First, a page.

As I mentioned earlier, we have a total of ten SATA 6 Gbps ports on the STRIX X99 Gaming, which are powered by both the Intel X99 chipset and most likely another controller in the form of an ASMedia device. The X99 chipset only provides six lanes natively, but the specs do not tell us what gives us the other four ports. Aside from the SATA 6 Gbps ports, there are a further two options which consist of both a U.2 and M.2 port, both of which fully support NVMe devices for blistering speeds in excess of 2000 MBps. Due to the STRIX X99 Gaming not being as wide as some of the other X99 motherboards on the market as it is an ATX form factor instead of eATX, two of the SATA 6 Gbps ports are located a little further away from the rest of the herd as the U.2 port takes their place instead.
A grand total of six PCI-E lanes are available on the STRIX X99 Gaming, four of which can take x16 devices, and two can take x1 devices. The second PCI-E lane is actually the one provided by the chipset and runs at x4, so it is not to be used for graphics cards. It shares its bandwidth with the other x1 slots and the USB 3.1 EC1 and EA2 connectors too. According to the specs, three-way graphics solutions are possible with x8/x16/x8 and x8/x8/x8 configurations with respective 40 and 28 lane processors. Both options leave the M.2 free to utilise up to 4 PCI-E lanes, as it should be for maximum throughput. The first x16 lane is reinforced in two ways, it has the bracket around the slot and it also has reinforced solder joints, further adding to the longevity of the connection(s). Other important things to notice while we are at this end of the motherboard is the on/off and reset buttons, the LED debugger, and of course the header which we can use for LEDs – the RGB header. Unfortunately, I don’t have any RGB LEDs within my reach, otherwise I’d have happily played around with the feature for your pleasure. There is also another USB 3.0 header down here, along with a few others such as the external ROG header for the OC Panel II (not supplied) that you can find on the Rampage V Extreme. You will of course get the ROG SupremeFX sound chip which ASUS has spent a long time developing to bring you superior onboard sound over their competitors. Oh, in case you think I’ve forgotten, I haven’t. The reason the ends of the PCI-E lanes are a different colour is because they are actually see through, but not entirely. They glow amazingly well when they are lit up with the LEDs that sit beneath them, as I will try to demonstrate a little further on.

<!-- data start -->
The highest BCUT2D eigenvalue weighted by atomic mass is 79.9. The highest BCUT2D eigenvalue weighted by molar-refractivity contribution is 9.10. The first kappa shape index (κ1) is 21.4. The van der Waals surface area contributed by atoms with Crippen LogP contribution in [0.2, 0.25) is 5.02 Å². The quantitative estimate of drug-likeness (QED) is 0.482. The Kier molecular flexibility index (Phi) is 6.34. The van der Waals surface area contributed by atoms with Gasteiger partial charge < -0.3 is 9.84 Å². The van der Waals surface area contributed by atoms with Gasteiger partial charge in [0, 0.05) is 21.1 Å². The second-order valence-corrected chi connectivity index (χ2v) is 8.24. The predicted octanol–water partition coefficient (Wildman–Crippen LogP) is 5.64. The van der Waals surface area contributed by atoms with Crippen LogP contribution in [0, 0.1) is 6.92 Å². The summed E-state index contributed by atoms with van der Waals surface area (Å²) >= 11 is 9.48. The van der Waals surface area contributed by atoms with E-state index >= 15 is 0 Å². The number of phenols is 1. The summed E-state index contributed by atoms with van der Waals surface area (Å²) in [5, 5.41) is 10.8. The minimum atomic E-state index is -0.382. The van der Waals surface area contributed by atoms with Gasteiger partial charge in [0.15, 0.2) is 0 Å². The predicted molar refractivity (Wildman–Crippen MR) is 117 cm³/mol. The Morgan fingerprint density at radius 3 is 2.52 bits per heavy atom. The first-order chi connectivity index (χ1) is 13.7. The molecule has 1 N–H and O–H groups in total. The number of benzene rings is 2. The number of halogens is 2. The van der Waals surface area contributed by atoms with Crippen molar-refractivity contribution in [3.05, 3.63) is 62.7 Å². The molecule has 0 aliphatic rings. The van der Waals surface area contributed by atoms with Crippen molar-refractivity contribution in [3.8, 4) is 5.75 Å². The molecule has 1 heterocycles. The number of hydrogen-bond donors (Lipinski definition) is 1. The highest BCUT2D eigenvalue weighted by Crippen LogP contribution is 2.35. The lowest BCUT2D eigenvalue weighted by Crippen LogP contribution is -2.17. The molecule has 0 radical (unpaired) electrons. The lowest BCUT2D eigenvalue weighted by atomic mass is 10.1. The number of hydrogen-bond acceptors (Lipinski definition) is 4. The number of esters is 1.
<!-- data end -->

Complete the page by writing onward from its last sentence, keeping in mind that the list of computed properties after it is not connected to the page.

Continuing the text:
Here’s what the LEDs under the PCI-E latches look like in the dark with the standard colour gleaming through them. Pretty neat, huh?
The back of the motherboard features quite an extensive list of inputs and outputs, some of which are a little surprising, such as the four USB 2.0 ports. Either way, they are still very useful for connecting things such as your keyboard or mouse, or even a webcam. USB 3.0 isn’t required for those things, so you may as well make use of the connectivity options native to the chipset instead of implementing an additional USB 3.0 controller for no reason other than to drive up the costs of the product at the end of the day. First and foremost, on the left-hand side working through to the right of the IO, we have the USB BIOS Flashback button, a PS/2 combo port, four USB 2.0 ports and the Ethernet connection that is powered by the Intel I1218V controller that is situated above two USB 3.0 ports. Two more USB 3.0 ports are next, followed by both of the Type-A and Type-C USB 3.1 ports, the Wi-Fi GO! module that supports 802.11 a/b/g/n/AC and Bluetooth v4.0, and lastly we have the audio jacks with an Optical S/PDIF out as well.
ASUS have acknowledged that not everyone likes the decals that come on the motherboard (or on their GPUs for that matter) as standard, and as such, they have included a few variants so that you can choose what works best for you. There are a few colour choices available, which they hope will be enough to either compliment what your colour scheme may be, or to simply change to something more fitting for your personal needs. These stickers are just one of the accessories that come with the STRIX X99 Gaming, so what else is in the box? Lots of stuff, here’s what’s in the box followed by a picture.
You get an LED strip extension cable (for the header at the bottom of the motherboard) with some SATA cables as well. There’s a Wi-Fi antenna for the built-in module at the back of the motherboard, a CPU installation tool, some cable ties, the Q-Connector, an SLI bridge for two-way SLI and some documentation such as the manual, quick start guide and some stickers too. Last of all, we also have some labels for your cabling which can prove to be very useful when you have a lot of connections and a drivers disk which has some useful utilities on it as well.
Here are the stickers that you can change the colour of your system with. I didn’t remove them from the packaging as with my luck, they’d never go back in correctly.
In order to show off the RGB features of this STRIX X99 Gaming, only a video would be appropriate. However, seeing as our very own Gavin has covered this in the past with his overview of the AURA software whilst testing the ASUS Maximus VIII Hero Alpha, so here’s an overview of the AURA software and what it can do;